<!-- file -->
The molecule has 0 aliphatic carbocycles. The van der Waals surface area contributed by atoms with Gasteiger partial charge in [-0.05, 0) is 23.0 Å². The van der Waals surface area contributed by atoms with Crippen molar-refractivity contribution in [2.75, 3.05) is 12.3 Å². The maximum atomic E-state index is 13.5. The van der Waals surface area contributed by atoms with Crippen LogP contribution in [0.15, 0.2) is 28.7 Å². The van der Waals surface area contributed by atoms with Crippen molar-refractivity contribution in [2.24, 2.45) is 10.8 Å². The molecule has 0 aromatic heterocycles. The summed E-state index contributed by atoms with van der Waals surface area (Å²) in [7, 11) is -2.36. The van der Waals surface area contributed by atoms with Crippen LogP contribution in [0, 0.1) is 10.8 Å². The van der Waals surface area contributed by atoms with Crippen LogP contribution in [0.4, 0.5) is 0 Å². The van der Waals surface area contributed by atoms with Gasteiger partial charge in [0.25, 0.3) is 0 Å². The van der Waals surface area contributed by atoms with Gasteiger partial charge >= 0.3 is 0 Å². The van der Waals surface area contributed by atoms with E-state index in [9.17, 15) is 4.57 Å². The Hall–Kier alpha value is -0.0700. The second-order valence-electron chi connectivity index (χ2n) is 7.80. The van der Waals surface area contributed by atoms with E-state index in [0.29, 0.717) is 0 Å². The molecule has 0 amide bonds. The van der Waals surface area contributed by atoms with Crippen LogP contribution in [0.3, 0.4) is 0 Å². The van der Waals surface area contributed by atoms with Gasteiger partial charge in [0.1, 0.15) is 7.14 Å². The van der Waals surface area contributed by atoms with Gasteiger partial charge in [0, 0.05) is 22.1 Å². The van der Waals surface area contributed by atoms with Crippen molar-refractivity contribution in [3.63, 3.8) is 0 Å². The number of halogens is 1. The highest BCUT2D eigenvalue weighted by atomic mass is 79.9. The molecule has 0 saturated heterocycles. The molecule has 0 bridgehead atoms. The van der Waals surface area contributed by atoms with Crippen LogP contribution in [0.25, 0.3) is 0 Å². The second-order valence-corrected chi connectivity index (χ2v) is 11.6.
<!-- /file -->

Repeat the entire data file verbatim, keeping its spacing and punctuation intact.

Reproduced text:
The molecule has 0 aliphatic carbocycles. The van der Waals surface area contributed by atoms with Gasteiger partial charge in [-0.05, 0) is 23.0 Å². The van der Waals surface area contributed by atoms with Crippen molar-refractivity contribution in [2.75, 3.05) is 12.3 Å². The maximum atomic E-state index is 13.5. The van der Waals surface area contributed by atoms with Crippen LogP contribution in [0.15, 0.2) is 28.7 Å². The van der Waals surface area contributed by atoms with Crippen molar-refractivity contribution in [2.24, 2.45) is 10.8 Å². The molecule has 0 aromatic heterocycles. The summed E-state index contributed by atoms with van der Waals surface area (Å²) in [7, 11) is -2.36. The van der Waals surface area contributed by atoms with Crippen LogP contribution in [0, 0.1) is 10.8 Å². The van der Waals surface area contributed by atoms with Crippen LogP contribution in [0.4, 0.5) is 0 Å². The van der Waals surface area contributed by atoms with Gasteiger partial charge in [0.25, 0.3) is 0 Å². The van der Waals surface area contributed by atoms with Gasteiger partial charge >= 0.3 is 0 Å². The van der Waals surface area contributed by atoms with E-state index in [9.17, 15) is 4.57 Å². The Hall–Kier alpha value is -0.0700. The second-order valence-electron chi connectivity index (χ2n) is 7.80. The van der Waals surface area contributed by atoms with E-state index in [0.29, 0.717) is 0 Å². The molecule has 0 amide bonds. The van der Waals surface area contributed by atoms with Crippen LogP contribution in [0.3, 0.4) is 0 Å². The van der Waals surface area contributed by atoms with Gasteiger partial charge in [0.1, 0.15) is 7.14 Å². The van der Waals surface area contributed by atoms with Gasteiger partial charge in [0, 0.05) is 22.1 Å². The van der Waals surface area contributed by atoms with Crippen molar-refractivity contribution in [3.63, 3.8) is 0 Å². The number of halogens is 1. The highest BCUT2D eigenvalue weighted by atomic mass is 79.9. The molecule has 0 saturated heterocycles. The molecule has 0 bridgehead atoms. The van der Waals surface area contributed by atoms with Crippen LogP contribution in [0.25, 0.3) is 0 Å². The second-order valence-corrected chi connectivity index (χ2v) is 11.6.